"There's Money in Thirst," reads a headline in the New York Times. The CEO of Nestle, purveyor of bottled water, heartily agrees. It is important to give water a market value, he says in a promotional video, so "we're all aware that it has a price." But for those who have no access to clean water, a fifth of the world's population, the price is thirst. This is the frightening landscape that Karen Piper conducts us through in The Price of Thirst--one where thirst is political, drought is a business opportunity, and more and more of our most necessary natural resource is controlled by multinational corporations. The product of seven years of investigation across six continents and a dozen countries, and scores of interviews, The Price of Thirst paints a harrowing picture of a world out of balance, with the distance between the haves and have-nots of water inexorably widening and the coming crisis moving ever closer.
Water is an endangered resource, imperiled by population growth, mega-urbanization, and climate change. Scientists project that by 2050, freshwater shortages will affect 75 percent of the global population. Steven Mithen puts our current crisis in historical context by exploring 10,000 years of humankind s management of water. "Thirst" offers cautionary tales of civilizations defeated by the challenges of water control, as well as inspirational stories about how technological ingenuity has sustained communities in hostile environments. Mithen blends archaeology, current science, and ancient literature to give us a rich new picture of how our ancestors lived.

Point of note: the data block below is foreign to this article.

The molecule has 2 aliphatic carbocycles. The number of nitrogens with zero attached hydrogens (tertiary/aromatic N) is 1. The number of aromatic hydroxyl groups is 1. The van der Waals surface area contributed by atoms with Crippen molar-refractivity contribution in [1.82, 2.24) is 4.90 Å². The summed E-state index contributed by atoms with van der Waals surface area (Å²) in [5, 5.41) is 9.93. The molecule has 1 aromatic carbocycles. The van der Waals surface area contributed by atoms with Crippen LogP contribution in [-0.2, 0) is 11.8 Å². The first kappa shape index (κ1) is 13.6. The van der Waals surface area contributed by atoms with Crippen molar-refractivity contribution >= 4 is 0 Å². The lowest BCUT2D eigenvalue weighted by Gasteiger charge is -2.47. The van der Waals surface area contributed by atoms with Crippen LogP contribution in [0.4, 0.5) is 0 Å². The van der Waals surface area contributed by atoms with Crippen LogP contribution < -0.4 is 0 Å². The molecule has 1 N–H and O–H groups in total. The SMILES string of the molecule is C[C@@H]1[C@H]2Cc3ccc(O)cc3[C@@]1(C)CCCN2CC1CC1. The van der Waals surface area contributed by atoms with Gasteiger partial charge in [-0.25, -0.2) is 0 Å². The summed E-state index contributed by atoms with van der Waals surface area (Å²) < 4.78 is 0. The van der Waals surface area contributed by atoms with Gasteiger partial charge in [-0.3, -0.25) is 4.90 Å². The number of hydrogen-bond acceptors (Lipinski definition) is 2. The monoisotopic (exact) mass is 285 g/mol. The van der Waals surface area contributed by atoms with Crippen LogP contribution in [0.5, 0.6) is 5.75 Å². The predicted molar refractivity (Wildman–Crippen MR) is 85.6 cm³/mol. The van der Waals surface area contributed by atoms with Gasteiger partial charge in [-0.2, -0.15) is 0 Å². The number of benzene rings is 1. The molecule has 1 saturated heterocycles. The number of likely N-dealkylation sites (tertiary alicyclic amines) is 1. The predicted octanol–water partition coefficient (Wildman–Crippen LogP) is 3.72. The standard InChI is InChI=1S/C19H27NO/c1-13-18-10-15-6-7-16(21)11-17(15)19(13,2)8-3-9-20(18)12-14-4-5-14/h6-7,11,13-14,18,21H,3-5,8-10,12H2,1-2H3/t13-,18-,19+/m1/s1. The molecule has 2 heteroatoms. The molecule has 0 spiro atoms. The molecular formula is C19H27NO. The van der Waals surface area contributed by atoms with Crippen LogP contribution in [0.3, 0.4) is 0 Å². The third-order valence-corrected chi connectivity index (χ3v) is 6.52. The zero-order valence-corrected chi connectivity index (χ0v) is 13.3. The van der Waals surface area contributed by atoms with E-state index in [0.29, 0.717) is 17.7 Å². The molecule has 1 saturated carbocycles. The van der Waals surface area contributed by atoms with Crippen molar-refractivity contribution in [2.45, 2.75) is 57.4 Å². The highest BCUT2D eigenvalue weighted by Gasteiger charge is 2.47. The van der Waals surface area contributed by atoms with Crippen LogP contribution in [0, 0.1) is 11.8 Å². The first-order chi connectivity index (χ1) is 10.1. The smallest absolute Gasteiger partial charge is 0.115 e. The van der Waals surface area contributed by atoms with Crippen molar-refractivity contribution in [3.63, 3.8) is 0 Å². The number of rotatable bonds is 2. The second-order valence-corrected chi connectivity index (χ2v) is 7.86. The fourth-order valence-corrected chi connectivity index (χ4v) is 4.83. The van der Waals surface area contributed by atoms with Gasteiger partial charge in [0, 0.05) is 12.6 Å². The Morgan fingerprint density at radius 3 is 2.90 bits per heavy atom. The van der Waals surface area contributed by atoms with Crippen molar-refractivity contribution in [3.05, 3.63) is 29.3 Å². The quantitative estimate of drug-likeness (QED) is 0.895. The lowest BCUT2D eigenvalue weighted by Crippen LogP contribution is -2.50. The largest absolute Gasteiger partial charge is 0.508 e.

A Long Walk to Water begins as two stories, told in alternating sections, about two eleven-year-olds in Sudan, a girl in 2008 and a boy in 1985. The girl, Nya, is fetching water from a pond that is two hours' walk from her home: she makes two trips to the pond every day. The boy, Salva, becomes one of the "lost boys" of Sudan, refugees who cover the African continent on foot as they search for their families and for a safe place to stay. Enduring every hardship from loneliness to attack by armed rebels to contact with killer lions and crocodiles, Salva is a survivor, and his story goes on to intersect with Nya's in an astonishing and moving way.
Private eye Jake Gittes is hired by a beautiful socialite to investigate the extra-marital affair of her husband, an engineer for the Los Angeles Department of Water and Power. Gittes is swept into a maelstrom of double dealings and deadly deceits, uncovering a web of personal and political scandals that come crashing together for one, unforgettable night in Chinatown.
"This book provides a general overview of various topics within water management from all over the world. The topics range from politics, current models for water resource management of rivers and reservoirs to issues related to agriculture."
According to its author, this free textbook "can be used as the primary text for a two credit seminar or as a supplemental text to cover wetlands material in an environmental law, natural resources law, or water law course."